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Meth Addiction: Signs, Symptoms, and Treatment

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Meth Addiction: What to Know

Meth, also known as methamphetamine or crystal meth, is a potent illicit stimulant, but is meth addictive?

Any form of meth abuse causes the overproduction of dopamine in the brain. Dopamine is a neurotransmitter that is associated with signaling pleasure in the brain. Methamphetamine triggers a sense of euphoria while at the same time boosting energy levels and self-confidence. The effects of meth are intense but fleeting, with mind and body experiencing a crash a few hours after use, meaning that meth is extremely addictive.

Discover what meth dependence means, how methamphetamine addiction develops, and how to engage with a meth detox and treatment program. While an addiction to meth can provoke long-term and potentially life-threatening complications, evidence-based treatment programs like Gratitude Lodge can help.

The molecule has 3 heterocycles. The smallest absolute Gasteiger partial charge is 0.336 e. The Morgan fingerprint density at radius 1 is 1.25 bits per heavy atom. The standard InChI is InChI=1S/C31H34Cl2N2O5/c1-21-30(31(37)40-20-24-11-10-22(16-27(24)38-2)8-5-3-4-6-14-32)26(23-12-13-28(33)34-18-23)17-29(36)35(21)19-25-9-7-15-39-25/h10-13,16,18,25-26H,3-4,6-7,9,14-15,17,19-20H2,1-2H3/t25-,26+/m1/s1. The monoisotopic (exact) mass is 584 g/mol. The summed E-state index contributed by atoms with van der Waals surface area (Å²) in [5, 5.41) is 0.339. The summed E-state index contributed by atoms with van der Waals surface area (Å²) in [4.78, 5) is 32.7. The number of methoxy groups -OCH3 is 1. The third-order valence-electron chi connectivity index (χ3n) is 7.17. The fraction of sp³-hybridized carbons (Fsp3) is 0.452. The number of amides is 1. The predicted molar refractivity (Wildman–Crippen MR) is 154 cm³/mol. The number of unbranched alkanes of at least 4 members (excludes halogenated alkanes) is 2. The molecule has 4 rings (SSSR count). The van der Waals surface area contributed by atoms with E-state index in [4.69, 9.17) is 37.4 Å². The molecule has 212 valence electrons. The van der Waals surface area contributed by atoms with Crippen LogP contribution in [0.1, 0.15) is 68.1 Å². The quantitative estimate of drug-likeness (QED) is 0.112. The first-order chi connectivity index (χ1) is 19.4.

What does it mean to be addicted to meth?

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What is Meth Addiction?

Data from NSDUH 2021 (National Survey on Drug Use and Health) indicate that 2.6 million U.S. over-12s reported using methamphetamine in 2021. Among those, over 1.5 million had a diagnosable meth addiction in the same year, illustrating the highly addictive profile of this Schedule II controlled substance.

Ingesting meth boosts dopamine release in the brain while at the same time preventing the reuptake of this chemical messenger. Dopamine plays an essential role in pleasure, reward, and motivation. If you continue to use meth, this can result in the build-up of dopamine in the brain and changes in brain structure and function. The brain struggles to experience joy in the absence of methamphetamine.